Friday, March 28, 2008
Wednesday, March 26, 2008
Hey beautiful well we were on blackout again, we lost yet some more soldiers. I cant wait to get out of this place and return to you where i belong. I dont know how much more of this place i can take. i try to be hard and brave for my guys but i dont know how long i can keep that up you know. its like everytime we go out, any little bump or sounds freaks me out. maybe im jus stressin is all. hopefully ill get over it....
you know, you never think that anything is or can happen to you, at first you feel invincible, but then little by little things start to wear on you...
well im sure well be able to save a couple of bucks if you stay with your mom....and at the same time you can help her with some of the bills for the time being. it doesnt bother me. as long as you guys are content is all that matters. I love and miss you guys like crazy. I know i miss both of you too. at times id like to even just spend 1 minute out of this nightmare just to hold and kiss you guys to make it seem a little bit easier. im sure he will like whatever you get him for xmas, and i know that as he gets older he'll understand how things work. well things here always seem to be......uhm whats the word.....interesting i guess you can say. you never know whats gonna happen and thats the worst part. do me a favor though, when you go to my sisters or moms or wherever you see my family let them know that i love them very much..ok? well i better get going, i have a lot of stuff to do. but hopefully ill get to hear from you pretty soon.*muah* and hugs. tell mijo im proud of him too!
your other half
Juan Campos, e-mail message to his wife, Dec. 12, 2006.
When Staff Sgt. Juan Campos, 27, flew from Baghdad to Texas for two weeks last year, there was more on his mind than rest and relaxation. He visited his father's grave, which he had never seen. He spent time with his grandparents and touched base with the rest of his rambling, extended family.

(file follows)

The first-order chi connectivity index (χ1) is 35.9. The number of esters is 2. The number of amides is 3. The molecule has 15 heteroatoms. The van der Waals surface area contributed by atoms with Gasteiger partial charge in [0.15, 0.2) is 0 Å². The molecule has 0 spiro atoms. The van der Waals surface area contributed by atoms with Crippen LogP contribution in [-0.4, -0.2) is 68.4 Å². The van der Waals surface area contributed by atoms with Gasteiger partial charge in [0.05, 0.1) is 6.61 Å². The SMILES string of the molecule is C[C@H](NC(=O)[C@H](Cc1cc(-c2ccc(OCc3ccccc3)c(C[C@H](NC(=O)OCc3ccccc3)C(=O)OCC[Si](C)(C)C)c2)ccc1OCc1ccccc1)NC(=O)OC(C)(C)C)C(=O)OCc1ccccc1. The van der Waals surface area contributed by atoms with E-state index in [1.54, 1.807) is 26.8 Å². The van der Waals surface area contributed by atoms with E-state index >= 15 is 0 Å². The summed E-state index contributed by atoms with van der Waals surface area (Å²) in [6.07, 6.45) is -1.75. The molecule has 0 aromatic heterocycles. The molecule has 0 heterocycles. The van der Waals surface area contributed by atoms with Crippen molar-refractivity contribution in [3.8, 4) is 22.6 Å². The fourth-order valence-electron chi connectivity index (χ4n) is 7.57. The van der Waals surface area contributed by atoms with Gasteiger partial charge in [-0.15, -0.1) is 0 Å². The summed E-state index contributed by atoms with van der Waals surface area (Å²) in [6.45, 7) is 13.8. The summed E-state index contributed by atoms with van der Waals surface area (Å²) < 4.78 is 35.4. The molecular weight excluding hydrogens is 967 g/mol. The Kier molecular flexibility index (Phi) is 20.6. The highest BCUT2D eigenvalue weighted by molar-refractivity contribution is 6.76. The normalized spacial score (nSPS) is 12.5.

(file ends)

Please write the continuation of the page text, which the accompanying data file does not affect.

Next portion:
The day he was scheduled to return to war, Sergeant Campos and his wife went out dancing and drinking all evening with friends. Calm and reserved by nature, Sergeant Campos could out-salsa and out-hip-hop most anyone on the dance floor. At the airport, his wife, Jamie Campos, who had grown used to the upheaval of deployment, surprised herself.
"I cried and I have never ever cried before," said Mrs. Campos, 26, who has a 9-year-old son, Andre. "It was just really, really weird. He knew, and I kind of knew. It felt different."
"We both felt that it was the last goodbye," she said.
Sergeant Campos was riding in a Humvee on May 14, 2007, two weeks after returning from Texas, when it hit an I.E.D. The bomb lifted the Humvee five feet off the ground and engulfed it in flames. "That's when we just left hope at the door," Sergeant. Johnson said. Severely burned over 80 percent of his body, Sergeant Campos lived two weeks. He died June 1. Another soldier, Pfc. Nicholas S. Hartge, 20, of Indiana, died in the same attack.
Thursday, March 20, 2008
Wednesday, March 19, 2008
the Pastoral Letter on the War in Iraq
1Out of the depths I cry to you, O Lord.
2 Lord, hear my voice!
Today is the fifth anniversary of the Invasion of Iraq.
Thousands of precious American lives have been lost;
thousands more have been altered forever by injuries;
Tens of thousands more innocent Iraqi lives are daily being lost
to war and sectarian violence.
We grieve, we weep.
to the voice of my supplications!
to know the truth of what is happening to the Iraqi people and to America:
Lord, who could stand?
Iraqi infrastructure and lives destroyed.
Precious resources have been diverted
from education, health care, and the needs of the poor.
Efforts to restrain the real sources of global terrorism
have been ignored or subverted.
Trust and respect for the United States